Its not really about people, its about the sites. Paris is beautiful. Bangkok is groovy.

    You have a right to be provincial but come on. Checking national stereotypes is also fun and enlighting. How else can you know?

    • anon666 says:

      I feel like I have heard more autotuned dance club music in public places in Europe than in the U.S. In Europe, they play that style of music in coffee shops, “Irish pubs”, supermarkets, etc., whereas in the U.S., it’s only heard in clubs and in various businesses that cater to a certain demographic. Clubbing is a more mainstream activity in Europe, and the culture of clubbing infects everything else.

  8. CorkyAgain says:

    Most people are always itching to be somewhere else, because they’ve never learned to be at home anywhere.

  9. Aside from signaling as mentioned above, I wonder if the fetish for ‘travel’ comes from the same psychological clusterings as those which make some people highly prefer cities to suburbs/rural areas.

    The benefit of the ‘city’, in essence, is the potential to have sex with strangers, with no social repercussions. The size and anonymity of cities is what makes this possible. You can ‘disappear’ there.

    Going to a different country for a while is another way of achieving the same effect, e.g. disappearing into an anonymized sea of social interaction, with people to whom you have no obligations and indeed will likely not see again.

    This would also explain why people are no less willing to speak of foreign travel as a crucial spiritual experience even if all they really do there is hang out in hotels, tourist trap/landmarks, & restaurants, as is probably the case for a solid majority of our passport-and-proud jet set.

    To someone like me, who doesn’t have this craving for ‘disappearing’, there are only the landmarks. Which is nice and all, but nothing to be too worked up about, and in addition, seeing any given thing once is basically enough.

  10. anon666 says:

    I suppose traveling does drive home the degree to which other cultures are both similar and different to our own. My foreign travel is restricted to Canada and Europe (Scandinavia, the Baltics, Germany, and Poland). Visiting Vancouver, BC made me realize how much Canadians exaggerate their differences with Americans. Vancouver hosts more or less has the same atmosphere and subcultures as Seattle. If one were teleported into a coffee shop in either city and asked to determine whether it was either Vancouver or Seattle (without being able to look at the currency), one would likely not be able to tell.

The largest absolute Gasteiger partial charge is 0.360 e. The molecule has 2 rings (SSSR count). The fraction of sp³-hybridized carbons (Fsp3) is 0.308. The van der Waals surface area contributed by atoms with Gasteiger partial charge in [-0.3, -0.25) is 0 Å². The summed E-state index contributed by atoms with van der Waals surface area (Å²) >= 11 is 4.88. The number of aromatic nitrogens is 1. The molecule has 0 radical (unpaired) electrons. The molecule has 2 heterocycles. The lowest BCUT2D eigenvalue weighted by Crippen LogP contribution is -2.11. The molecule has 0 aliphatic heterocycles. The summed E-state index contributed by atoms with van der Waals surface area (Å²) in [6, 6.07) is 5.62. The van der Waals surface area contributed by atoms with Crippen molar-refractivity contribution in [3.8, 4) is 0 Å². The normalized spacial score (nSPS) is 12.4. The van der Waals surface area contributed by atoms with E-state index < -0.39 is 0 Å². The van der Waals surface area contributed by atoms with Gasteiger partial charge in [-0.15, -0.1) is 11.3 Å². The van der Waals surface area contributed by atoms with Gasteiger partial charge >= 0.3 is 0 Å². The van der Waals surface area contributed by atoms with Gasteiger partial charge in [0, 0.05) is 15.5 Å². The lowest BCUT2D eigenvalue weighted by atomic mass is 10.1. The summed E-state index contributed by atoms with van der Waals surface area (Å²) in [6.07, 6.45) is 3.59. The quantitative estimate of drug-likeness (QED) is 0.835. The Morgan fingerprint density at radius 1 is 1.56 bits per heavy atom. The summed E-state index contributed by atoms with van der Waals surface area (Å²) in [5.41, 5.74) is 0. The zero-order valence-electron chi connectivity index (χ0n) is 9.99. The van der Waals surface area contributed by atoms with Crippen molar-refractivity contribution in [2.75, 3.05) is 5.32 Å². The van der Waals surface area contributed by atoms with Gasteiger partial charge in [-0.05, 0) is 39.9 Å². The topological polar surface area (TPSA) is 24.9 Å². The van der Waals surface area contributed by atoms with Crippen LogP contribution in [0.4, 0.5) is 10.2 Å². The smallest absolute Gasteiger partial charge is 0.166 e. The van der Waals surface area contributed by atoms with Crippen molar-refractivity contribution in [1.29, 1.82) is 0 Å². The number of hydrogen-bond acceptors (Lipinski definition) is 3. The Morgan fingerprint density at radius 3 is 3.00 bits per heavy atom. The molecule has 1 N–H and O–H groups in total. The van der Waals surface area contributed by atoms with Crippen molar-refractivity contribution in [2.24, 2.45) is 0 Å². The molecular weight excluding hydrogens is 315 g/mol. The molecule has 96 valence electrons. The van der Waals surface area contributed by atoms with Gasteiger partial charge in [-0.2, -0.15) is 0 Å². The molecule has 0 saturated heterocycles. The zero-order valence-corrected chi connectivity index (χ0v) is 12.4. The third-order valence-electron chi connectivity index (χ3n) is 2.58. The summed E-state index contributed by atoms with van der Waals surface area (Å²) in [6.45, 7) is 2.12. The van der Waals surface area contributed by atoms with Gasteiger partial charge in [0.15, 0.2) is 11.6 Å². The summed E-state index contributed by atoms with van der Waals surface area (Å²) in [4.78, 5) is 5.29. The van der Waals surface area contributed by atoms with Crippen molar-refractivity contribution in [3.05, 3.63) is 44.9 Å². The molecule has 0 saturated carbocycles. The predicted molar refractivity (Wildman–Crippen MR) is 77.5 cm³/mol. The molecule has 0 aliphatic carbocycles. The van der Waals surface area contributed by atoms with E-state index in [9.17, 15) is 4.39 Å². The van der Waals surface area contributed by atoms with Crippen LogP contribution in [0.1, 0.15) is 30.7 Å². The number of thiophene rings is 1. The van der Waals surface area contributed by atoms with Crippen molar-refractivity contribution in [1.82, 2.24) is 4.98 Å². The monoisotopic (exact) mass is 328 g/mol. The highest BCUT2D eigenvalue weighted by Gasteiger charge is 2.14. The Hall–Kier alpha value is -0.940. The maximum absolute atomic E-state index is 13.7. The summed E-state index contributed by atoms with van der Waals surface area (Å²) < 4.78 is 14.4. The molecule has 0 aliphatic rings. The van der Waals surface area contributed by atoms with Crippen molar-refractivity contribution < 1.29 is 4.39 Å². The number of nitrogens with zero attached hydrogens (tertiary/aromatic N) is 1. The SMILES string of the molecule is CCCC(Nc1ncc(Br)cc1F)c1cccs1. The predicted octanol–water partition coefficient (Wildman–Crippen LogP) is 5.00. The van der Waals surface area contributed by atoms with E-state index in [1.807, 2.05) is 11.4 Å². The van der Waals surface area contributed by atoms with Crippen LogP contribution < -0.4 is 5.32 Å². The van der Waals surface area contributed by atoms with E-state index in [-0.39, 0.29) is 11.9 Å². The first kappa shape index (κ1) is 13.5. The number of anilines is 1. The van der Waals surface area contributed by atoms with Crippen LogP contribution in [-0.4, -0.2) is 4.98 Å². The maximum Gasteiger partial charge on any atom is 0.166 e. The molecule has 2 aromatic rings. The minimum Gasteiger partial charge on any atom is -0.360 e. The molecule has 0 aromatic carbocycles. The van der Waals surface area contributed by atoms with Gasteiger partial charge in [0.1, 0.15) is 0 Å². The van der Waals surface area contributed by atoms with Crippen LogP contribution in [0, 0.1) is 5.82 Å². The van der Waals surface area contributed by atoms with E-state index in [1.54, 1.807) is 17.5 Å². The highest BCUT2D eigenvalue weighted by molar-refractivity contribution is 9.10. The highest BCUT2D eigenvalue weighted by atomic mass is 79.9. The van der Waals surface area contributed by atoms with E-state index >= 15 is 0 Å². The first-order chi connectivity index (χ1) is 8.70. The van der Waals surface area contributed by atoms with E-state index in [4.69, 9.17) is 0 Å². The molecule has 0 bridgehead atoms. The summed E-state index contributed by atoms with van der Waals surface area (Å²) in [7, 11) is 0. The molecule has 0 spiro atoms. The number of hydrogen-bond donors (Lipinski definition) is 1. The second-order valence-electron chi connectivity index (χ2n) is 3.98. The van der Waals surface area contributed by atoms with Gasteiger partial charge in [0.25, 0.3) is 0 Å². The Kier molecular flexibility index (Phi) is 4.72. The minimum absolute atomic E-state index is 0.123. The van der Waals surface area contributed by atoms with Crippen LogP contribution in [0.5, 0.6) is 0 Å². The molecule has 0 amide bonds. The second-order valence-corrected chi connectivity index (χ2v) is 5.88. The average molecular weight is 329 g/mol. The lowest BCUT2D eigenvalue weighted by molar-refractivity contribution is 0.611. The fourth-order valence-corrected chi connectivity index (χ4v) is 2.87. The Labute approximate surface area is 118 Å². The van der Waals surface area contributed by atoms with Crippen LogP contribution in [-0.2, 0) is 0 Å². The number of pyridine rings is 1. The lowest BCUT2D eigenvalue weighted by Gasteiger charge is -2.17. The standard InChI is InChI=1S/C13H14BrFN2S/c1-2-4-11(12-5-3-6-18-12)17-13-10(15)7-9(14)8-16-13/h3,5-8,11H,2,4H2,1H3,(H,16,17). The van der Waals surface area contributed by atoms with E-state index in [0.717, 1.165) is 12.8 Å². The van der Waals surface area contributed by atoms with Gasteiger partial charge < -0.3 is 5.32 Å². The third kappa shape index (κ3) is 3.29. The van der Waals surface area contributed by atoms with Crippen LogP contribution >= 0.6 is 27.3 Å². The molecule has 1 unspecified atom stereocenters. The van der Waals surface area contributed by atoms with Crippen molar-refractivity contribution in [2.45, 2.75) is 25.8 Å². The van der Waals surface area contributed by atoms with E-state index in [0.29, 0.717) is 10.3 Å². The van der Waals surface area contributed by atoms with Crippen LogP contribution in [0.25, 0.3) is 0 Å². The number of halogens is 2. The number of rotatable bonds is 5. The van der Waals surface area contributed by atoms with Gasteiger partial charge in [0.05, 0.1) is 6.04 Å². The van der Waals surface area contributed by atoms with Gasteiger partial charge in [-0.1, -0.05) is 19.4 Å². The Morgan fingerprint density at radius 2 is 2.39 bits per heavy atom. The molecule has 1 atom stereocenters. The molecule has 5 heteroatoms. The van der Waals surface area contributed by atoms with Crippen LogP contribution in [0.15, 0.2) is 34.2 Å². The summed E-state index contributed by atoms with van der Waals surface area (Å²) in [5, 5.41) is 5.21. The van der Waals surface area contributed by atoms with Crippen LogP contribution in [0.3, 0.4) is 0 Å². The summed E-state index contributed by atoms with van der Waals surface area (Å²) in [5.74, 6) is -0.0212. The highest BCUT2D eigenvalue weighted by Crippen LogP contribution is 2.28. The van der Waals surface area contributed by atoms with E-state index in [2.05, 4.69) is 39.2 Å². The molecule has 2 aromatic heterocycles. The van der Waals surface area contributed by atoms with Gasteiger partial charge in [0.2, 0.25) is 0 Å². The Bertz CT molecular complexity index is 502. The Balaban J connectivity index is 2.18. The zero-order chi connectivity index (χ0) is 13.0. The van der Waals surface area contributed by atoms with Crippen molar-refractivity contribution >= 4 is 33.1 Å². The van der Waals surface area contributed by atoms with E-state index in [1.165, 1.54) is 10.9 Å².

When I was younger, I overestimated the differences between Americans and Europeans. Upon visiting, I realized that although their mannerisms, customs and languages are different, they basically eat the same food, watch the same bad television and movies, listen to the same crappy pop music, hang out in the park, play video games, be fanatical about sports (albeit different ones than Americans are), get drunk, go clubbing, try to get laid, spend time in one’s family summer home out in the countryside, etc. It’s the same shit as here. The urban cores of European cities often (but not always) have older and more beautiful buildings, and even the suburbs tend to be more walkable, bikeable and transit friendly than American suburbs. Some of the laws in certain European countries are more lax in relation to certain activities (public drinking, prostitution, etc), and more strict in in relation to others (gun ownership). Customer service is less generous and consumer choice often seems more restricted. The women are hotter due to being more slender and fashionably dressed, particularly in Eastern Europe. Truthfully, books and articles that I had previously read suggested all these things, but visiting drives the point home.